‘Time to Run’ is the third, and final, single to be dropped, ahead of the release of Bill Laurance’s third album, ‘Aftersun’, next week. There are several, notable stylistic differences between ‘Time to Run’ and the other two singles, ‘Soti’ and ‘Madeleine’. The first is the greater focus on percussion than the other tracks. ‘Time to Run’ has really allowed Weedie Braimah to prove his worth as a percussionist on this project, and his contribution has resulted in a far denser texture than either of the other two singles.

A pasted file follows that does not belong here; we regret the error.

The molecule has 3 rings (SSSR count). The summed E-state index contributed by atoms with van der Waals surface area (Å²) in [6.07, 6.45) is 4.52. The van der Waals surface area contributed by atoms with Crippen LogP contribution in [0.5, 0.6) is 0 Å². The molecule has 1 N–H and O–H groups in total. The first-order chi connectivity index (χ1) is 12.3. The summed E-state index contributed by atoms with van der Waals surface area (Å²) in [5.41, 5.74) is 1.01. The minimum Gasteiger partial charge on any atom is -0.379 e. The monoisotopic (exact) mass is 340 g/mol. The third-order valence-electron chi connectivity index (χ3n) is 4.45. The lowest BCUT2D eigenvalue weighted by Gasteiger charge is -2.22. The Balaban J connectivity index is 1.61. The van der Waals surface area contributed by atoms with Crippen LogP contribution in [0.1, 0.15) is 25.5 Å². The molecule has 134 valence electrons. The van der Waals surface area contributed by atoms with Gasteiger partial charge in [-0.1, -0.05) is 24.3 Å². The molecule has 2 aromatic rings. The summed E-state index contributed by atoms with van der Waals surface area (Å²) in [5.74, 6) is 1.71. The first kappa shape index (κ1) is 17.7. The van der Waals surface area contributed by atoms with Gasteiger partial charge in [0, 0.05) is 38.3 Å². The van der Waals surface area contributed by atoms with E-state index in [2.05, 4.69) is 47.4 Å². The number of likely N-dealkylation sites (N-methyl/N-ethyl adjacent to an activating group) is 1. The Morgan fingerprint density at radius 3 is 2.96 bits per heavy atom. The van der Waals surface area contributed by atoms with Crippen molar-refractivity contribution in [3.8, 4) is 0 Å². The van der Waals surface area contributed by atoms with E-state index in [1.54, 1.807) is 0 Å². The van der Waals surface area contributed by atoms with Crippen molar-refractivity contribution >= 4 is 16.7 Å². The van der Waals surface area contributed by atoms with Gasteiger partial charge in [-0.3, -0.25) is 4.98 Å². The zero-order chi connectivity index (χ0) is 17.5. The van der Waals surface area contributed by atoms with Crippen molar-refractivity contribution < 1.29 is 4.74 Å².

Another major difference is the greater length. ‘Time to Run’ is the longest track from ‘Aftersun’ released so far, clocking in at 8 minutes and 24 seconds, and this allows for several, intense percussion breakdowns and interesting development of the piece’s melodic ideas.
The third difference is what really changes the feel of this track in comparison with the others. On ‘Time to Run’, Laurance trades in his piano for a Rhodes and a Clavinet. This results in a loss of the pristine, intricate feel to Laurance’s playing that could be heard in ‘Soti’ and ‘Madelein’, and replaces it with a greater emphasis on groove and the blending of textures. The Clavinet in particular is effective in delivering a particularly satisfying, continuous riff, that causes the overall texture of the piece to feel a little more rough.
‘Aftersun’ is due to release in just under a week (4th of March).